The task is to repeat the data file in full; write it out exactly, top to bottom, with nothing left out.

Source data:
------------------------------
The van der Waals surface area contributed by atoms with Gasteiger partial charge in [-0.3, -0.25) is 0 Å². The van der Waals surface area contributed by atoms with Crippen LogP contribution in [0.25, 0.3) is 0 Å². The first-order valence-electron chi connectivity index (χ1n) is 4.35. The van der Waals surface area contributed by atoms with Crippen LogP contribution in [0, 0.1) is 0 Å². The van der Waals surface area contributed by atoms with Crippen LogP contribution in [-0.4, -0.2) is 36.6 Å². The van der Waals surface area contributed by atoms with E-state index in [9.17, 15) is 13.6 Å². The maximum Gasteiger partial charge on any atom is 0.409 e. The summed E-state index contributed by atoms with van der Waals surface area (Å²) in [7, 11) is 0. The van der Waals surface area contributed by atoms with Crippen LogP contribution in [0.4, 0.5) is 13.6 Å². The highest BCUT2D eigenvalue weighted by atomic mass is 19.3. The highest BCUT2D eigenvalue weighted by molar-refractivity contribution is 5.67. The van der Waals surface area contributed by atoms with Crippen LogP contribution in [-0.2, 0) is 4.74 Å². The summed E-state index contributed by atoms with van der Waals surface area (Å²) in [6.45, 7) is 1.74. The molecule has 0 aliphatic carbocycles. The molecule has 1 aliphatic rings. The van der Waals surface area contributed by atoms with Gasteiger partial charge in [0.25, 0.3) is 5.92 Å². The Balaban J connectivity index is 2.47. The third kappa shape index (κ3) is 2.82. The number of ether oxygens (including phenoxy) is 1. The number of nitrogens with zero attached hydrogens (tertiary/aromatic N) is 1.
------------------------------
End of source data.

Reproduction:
The van der Waals surface area contributed by atoms with Gasteiger partial charge in [-0.3, -0.25) is 0 Å². The van der Waals surface area contributed by atoms with Crippen LogP contribution in [0.25, 0.3) is 0 Å². The first-order valence-electron chi connectivity index (χ1n) is 4.35. The van der Waals surface area contributed by atoms with Crippen LogP contribution in [0, 0.1) is 0 Å². The van der Waals surface area contributed by atoms with Crippen LogP contribution in [-0.4, -0.2) is 36.6 Å². The van der Waals surface area contributed by atoms with E-state index in [9.17, 15) is 13.6 Å². The maximum Gasteiger partial charge on any atom is 0.409 e. The summed E-state index contributed by atoms with van der Waals surface area (Å²) in [7, 11) is 0. The van der Waals surface area contributed by atoms with Crippen LogP contribution in [0.4, 0.5) is 13.6 Å². The highest BCUT2D eigenvalue weighted by atomic mass is 19.3. The highest BCUT2D eigenvalue weighted by molar-refractivity contribution is 5.67. The van der Waals surface area contributed by atoms with Crippen LogP contribution in [-0.2, 0) is 4.74 Å². The summed E-state index contributed by atoms with van der Waals surface area (Å²) in [6.45, 7) is 1.74. The molecule has 0 aliphatic carbocycles. The molecule has 1 aliphatic rings. The van der Waals surface area contributed by atoms with Gasteiger partial charge in [0.25, 0.3) is 5.92 Å². The Balaban J connectivity index is 2.47. The third kappa shape index (κ3) is 2.82. The number of ether oxygens (including phenoxy) is 1. The number of nitrogens with zero attached hydrogens (tertiary/aromatic N) is 1.